Five Frugal Habits
29 October 2014
With a few exceptions, you might have noticed I don't do "look at what I brought" posts, This is mostly because I don't buy stuff. Well I do, but I'm very careful what I spend on. Thrifty, frugal, tight - call it what you like but by hell it works. Last month, a bare few days until payday I found, despite a week of holiday at home, going a bit mental in Lush, putting 10% of my paycheck into savings, I still had a few pennies in the bank. Not bad really, even more so if you saw my actual paycheck!!
My top frugal tips??
Give it ten minutes before you part with the cash.
Whatever it is you are buying, leave it sitting in your basket for a few minutes and really rationalize it to yourself. If its clothes, does it work with the rest of your wardrobe. Do you really need that new whatever-it-is or can you revamp the old one. If you are online shopping, check if someone has it cheaper. If you use Amazon, always check the other sellers - often they might have the same item cheaper than Amazon are selling for. This is especially good if you don't mind about "nearly new".
Get budgeting, and actually use it!!
I use Toshl as a budgetting app, which you can also use online. I input all my monthly direct debits, to come out automatically, then set a budget to live on for the rest of the month. Because my income changes month to month (ah the joys of retail) I use this, rather than checking my bank account to see how much I've spent. Whatever you use, acutally use it. Everything I spend I put into the app, even if its only a 99p ebay bid. The only way using these apps work is if you put in everything, even the pennies. I always manage to keep (reasonably) within my budget if I actually bother imput the data.
Budget for food
Pretty much essential in my view. Mr O and I have an account for all the household bills, and we put in extra to cover food. This covers everything, so for instance, if we decide on a take out - it comes out of that and we have a bit less money to spend at the supermarket. We also write a shopping list for everything we need and find the cheapest store for it, using MySupermarket. If its a big shop rather than picking up essentials (or I've fluffed it on doing a list - it happens), we also use the scan and shop devices, so we have a running total of how much we've spent.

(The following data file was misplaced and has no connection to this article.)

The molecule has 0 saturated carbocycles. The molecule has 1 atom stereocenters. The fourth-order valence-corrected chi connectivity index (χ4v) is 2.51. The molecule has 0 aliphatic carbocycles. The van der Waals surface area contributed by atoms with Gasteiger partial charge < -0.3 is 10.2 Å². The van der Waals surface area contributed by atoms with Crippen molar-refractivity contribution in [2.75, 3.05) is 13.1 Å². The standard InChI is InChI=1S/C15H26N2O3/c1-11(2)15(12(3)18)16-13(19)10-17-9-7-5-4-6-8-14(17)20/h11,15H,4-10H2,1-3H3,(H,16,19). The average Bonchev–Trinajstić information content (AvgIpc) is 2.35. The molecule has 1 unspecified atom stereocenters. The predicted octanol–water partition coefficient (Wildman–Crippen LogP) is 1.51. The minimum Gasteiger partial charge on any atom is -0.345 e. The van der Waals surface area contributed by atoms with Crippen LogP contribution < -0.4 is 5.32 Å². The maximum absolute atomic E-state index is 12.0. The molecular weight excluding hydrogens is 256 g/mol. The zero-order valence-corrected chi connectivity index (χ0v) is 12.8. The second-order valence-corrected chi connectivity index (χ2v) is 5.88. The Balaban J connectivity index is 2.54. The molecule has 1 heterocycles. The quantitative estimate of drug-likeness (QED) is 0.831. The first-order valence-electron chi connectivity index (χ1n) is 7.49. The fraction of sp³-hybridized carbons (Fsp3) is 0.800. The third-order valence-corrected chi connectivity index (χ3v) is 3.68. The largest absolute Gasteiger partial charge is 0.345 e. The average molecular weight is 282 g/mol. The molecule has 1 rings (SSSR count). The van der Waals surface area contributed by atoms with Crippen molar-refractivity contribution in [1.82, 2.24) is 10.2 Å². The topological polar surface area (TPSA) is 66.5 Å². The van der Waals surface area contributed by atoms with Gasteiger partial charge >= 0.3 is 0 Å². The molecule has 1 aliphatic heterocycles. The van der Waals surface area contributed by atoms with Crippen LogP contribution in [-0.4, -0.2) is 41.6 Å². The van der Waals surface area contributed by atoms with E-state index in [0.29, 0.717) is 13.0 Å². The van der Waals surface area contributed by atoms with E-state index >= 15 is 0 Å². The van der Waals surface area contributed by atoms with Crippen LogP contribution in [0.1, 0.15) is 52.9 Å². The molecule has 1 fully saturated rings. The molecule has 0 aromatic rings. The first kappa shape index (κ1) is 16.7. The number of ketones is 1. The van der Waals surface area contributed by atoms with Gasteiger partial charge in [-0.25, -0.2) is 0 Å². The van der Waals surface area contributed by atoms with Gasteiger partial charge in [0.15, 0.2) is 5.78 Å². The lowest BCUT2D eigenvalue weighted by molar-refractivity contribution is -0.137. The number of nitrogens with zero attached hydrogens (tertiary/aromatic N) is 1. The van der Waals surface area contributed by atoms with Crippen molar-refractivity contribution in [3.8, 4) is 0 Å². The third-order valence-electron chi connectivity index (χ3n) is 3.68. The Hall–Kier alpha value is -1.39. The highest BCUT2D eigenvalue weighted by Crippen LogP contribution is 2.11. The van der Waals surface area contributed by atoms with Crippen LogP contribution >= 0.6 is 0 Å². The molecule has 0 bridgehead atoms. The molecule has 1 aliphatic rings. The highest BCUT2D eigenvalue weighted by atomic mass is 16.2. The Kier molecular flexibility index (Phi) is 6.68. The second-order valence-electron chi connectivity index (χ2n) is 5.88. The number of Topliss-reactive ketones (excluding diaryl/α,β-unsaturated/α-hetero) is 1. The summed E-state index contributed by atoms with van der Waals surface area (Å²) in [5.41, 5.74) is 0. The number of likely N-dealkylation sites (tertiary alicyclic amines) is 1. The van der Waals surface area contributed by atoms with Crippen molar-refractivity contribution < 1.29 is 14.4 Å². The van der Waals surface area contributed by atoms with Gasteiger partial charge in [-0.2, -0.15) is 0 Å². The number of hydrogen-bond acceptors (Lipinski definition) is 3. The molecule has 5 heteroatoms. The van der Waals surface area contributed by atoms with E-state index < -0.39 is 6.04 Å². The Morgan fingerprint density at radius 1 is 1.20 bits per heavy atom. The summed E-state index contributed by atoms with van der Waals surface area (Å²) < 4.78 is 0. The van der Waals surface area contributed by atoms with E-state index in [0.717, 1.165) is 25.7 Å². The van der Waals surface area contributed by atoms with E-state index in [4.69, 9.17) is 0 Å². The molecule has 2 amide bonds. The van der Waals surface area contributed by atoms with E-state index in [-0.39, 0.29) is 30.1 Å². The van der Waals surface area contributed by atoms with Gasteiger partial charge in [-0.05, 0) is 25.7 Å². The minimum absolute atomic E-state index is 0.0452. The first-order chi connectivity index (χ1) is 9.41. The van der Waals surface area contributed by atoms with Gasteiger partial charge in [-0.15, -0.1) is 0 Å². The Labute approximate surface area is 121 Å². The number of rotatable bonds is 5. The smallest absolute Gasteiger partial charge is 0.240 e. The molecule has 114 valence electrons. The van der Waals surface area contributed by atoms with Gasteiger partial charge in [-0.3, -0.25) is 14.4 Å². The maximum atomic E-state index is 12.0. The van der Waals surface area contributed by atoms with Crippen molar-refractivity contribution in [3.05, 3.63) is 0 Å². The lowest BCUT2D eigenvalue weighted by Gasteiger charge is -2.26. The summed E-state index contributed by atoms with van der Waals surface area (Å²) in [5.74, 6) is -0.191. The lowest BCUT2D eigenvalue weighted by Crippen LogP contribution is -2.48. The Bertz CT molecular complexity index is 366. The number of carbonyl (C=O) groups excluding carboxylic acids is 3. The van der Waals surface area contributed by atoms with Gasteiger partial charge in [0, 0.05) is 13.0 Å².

Research the hell out of anything expensive you are going to buy - make sure you are buying something that's worth the money. Think in terms of longevity and quality and always look a little above what you want to spend - as sometimes you can find a much higher quality, and better fit for you, item for just a few more pounds. Sometimes you can find something perfect for much less than you think if you research, but always build in a little flex - something fantastic might be discounted to just above the price range you put in that search engine. Similar theory applies to things like bags and shoes - a £25 pair of boots that will last until you wear down the heels are good, a £50 pair of leather boots that last years with a re-heal every now and again is a much better idea.
Don't spend it if you don't have to!!
This falls into two categories - borrowing and posting. If you just want to read that book or watch that movie, use your library. Especially with craft books that I might not be able to find in my bricks and mortar store - if I'm thinking about it I will happily pay the 50p reserve charge to check it out before I part with my money. Same if I am only going to read a book once. When I say borrowing I'm not only talking libraries - specialist equipment for whatever hobby's you might have works too. We are always sharing brewing equipment, or decorating/mechanics tools amongst friends. Yes we could buy our own Jack with ease, same as they could buy a tall ladder - but why if you can borrow one for the hour or so you need it?
As for posting, always always always factor into the price the postage charges when buying online. I've lost count of the amount of times I was outbid on something on eBay by someone who on the face of it was paying less, but ended up paying more with p&p. Sometimes that 99p bargain ends up the same as buying in the local shop when you think postage.
So those are my top 5 tips, what are yours??
Labels: fab five